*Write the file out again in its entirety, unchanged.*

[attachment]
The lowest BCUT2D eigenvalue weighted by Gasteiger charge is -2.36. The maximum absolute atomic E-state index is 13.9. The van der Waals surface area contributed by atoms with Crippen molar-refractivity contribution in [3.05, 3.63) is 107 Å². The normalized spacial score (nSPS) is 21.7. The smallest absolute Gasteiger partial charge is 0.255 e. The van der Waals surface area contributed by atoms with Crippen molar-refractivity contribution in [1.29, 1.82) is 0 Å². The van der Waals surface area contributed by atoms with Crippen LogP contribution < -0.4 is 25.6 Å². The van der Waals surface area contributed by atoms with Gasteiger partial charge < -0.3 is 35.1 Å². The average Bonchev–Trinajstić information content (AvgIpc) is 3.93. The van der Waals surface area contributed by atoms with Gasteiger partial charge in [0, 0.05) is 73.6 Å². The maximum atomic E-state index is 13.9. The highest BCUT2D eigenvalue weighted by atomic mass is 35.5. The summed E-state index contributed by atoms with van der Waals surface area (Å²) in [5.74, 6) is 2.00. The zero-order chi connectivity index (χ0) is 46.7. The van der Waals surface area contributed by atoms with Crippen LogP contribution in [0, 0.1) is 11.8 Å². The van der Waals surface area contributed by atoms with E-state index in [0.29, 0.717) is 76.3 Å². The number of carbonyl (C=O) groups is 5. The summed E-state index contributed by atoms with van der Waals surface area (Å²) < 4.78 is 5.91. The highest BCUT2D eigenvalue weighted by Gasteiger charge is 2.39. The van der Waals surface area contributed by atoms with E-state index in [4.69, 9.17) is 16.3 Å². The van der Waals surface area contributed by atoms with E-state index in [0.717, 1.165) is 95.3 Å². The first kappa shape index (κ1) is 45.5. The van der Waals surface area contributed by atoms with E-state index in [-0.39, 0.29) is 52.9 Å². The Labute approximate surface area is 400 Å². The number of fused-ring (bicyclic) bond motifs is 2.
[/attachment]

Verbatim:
The lowest BCUT2D eigenvalue weighted by Gasteiger charge is -2.36. The maximum absolute atomic E-state index is 13.9. The van der Waals surface area contributed by atoms with Crippen molar-refractivity contribution in [3.05, 3.63) is 107 Å². The normalized spacial score (nSPS) is 21.7. The smallest absolute Gasteiger partial charge is 0.255 e. The van der Waals surface area contributed by atoms with Crippen molar-refractivity contribution in [1.29, 1.82) is 0 Å². The van der Waals surface area contributed by atoms with Crippen LogP contribution < -0.4 is 25.6 Å². The van der Waals surface area contributed by atoms with Gasteiger partial charge < -0.3 is 35.1 Å². The average Bonchev–Trinajstić information content (AvgIpc) is 3.93. The van der Waals surface area contributed by atoms with Gasteiger partial charge in [0, 0.05) is 73.6 Å². The maximum atomic E-state index is 13.9. The highest BCUT2D eigenvalue weighted by atomic mass is 35.5. The summed E-state index contributed by atoms with van der Waals surface area (Å²) in [5.74, 6) is 2.00. The zero-order chi connectivity index (χ0) is 46.7. The van der Waals surface area contributed by atoms with Crippen LogP contribution in [0, 0.1) is 11.8 Å². The van der Waals surface area contributed by atoms with E-state index in [0.29, 0.717) is 76.3 Å². The number of carbonyl (C=O) groups is 5. The summed E-state index contributed by atoms with van der Waals surface area (Å²) < 4.78 is 5.91. The highest BCUT2D eigenvalue weighted by Gasteiger charge is 2.39. The van der Waals surface area contributed by atoms with E-state index in [4.69, 9.17) is 16.3 Å². The van der Waals surface area contributed by atoms with E-state index in [0.717, 1.165) is 95.3 Å². The first kappa shape index (κ1) is 45.5. The van der Waals surface area contributed by atoms with E-state index in [-0.39, 0.29) is 52.9 Å². The Labute approximate surface area is 400 Å². The number of fused-ring (bicyclic) bond motifs is 2.